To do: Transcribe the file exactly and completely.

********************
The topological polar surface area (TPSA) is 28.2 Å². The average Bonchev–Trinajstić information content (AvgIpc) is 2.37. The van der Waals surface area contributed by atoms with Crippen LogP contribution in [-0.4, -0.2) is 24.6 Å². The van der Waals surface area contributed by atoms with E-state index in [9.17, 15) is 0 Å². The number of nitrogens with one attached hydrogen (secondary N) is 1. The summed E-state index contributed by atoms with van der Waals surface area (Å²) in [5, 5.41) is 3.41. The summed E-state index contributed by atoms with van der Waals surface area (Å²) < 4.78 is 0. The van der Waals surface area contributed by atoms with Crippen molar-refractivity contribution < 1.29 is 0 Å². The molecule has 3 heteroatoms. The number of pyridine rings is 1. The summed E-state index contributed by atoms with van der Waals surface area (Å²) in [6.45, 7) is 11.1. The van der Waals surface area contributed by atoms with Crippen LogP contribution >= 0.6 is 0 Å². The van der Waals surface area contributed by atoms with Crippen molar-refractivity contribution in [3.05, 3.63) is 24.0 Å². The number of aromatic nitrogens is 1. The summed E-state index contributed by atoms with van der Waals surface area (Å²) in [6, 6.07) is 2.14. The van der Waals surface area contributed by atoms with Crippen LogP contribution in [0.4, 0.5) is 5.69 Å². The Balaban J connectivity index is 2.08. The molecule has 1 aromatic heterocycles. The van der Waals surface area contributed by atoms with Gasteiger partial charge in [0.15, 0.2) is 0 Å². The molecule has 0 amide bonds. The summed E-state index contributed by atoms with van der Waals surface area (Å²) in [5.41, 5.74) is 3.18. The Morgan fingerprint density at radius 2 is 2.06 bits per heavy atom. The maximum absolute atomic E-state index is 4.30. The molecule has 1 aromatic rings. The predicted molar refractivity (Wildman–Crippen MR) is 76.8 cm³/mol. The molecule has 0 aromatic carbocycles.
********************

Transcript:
The topological polar surface area (TPSA) is 28.2 Å². The average Bonchev–Trinajstić information content (AvgIpc) is 2.37. The van der Waals surface area contributed by atoms with Crippen LogP contribution in [-0.4, -0.2) is 24.6 Å². The van der Waals surface area contributed by atoms with E-state index in [9.17, 15) is 0 Å². The number of nitrogens with one attached hydrogen (secondary N) is 1. The summed E-state index contributed by atoms with van der Waals surface area (Å²) in [5, 5.41) is 3.41. The summed E-state index contributed by atoms with van der Waals surface area (Å²) < 4.78 is 0. The van der Waals surface area contributed by atoms with Crippen molar-refractivity contribution < 1.29 is 0 Å². The molecule has 3 heteroatoms. The number of pyridine rings is 1. The summed E-state index contributed by atoms with van der Waals surface area (Å²) in [6.45, 7) is 11.1. The van der Waals surface area contributed by atoms with Crippen LogP contribution >= 0.6 is 0 Å². The van der Waals surface area contributed by atoms with Crippen molar-refractivity contribution in [3.05, 3.63) is 24.0 Å². The number of aromatic nitrogens is 1. The summed E-state index contributed by atoms with van der Waals surface area (Å²) in [6, 6.07) is 2.14. The van der Waals surface area contributed by atoms with Crippen LogP contribution in [0.4, 0.5) is 5.69 Å². The Balaban J connectivity index is 2.08. The molecule has 1 aromatic heterocycles. The van der Waals surface area contributed by atoms with Gasteiger partial charge in [0.15, 0.2) is 0 Å². The molecule has 0 amide bonds. The summed E-state index contributed by atoms with van der Waals surface area (Å²) in [5.41, 5.74) is 3.18. The Morgan fingerprint density at radius 2 is 2.06 bits per heavy atom. The maximum absolute atomic E-state index is 4.30. The molecule has 1 aromatic rings. The predicted molar refractivity (Wildman–Crippen MR) is 76.8 cm³/mol. The molecule has 0 aromatic carbocycles.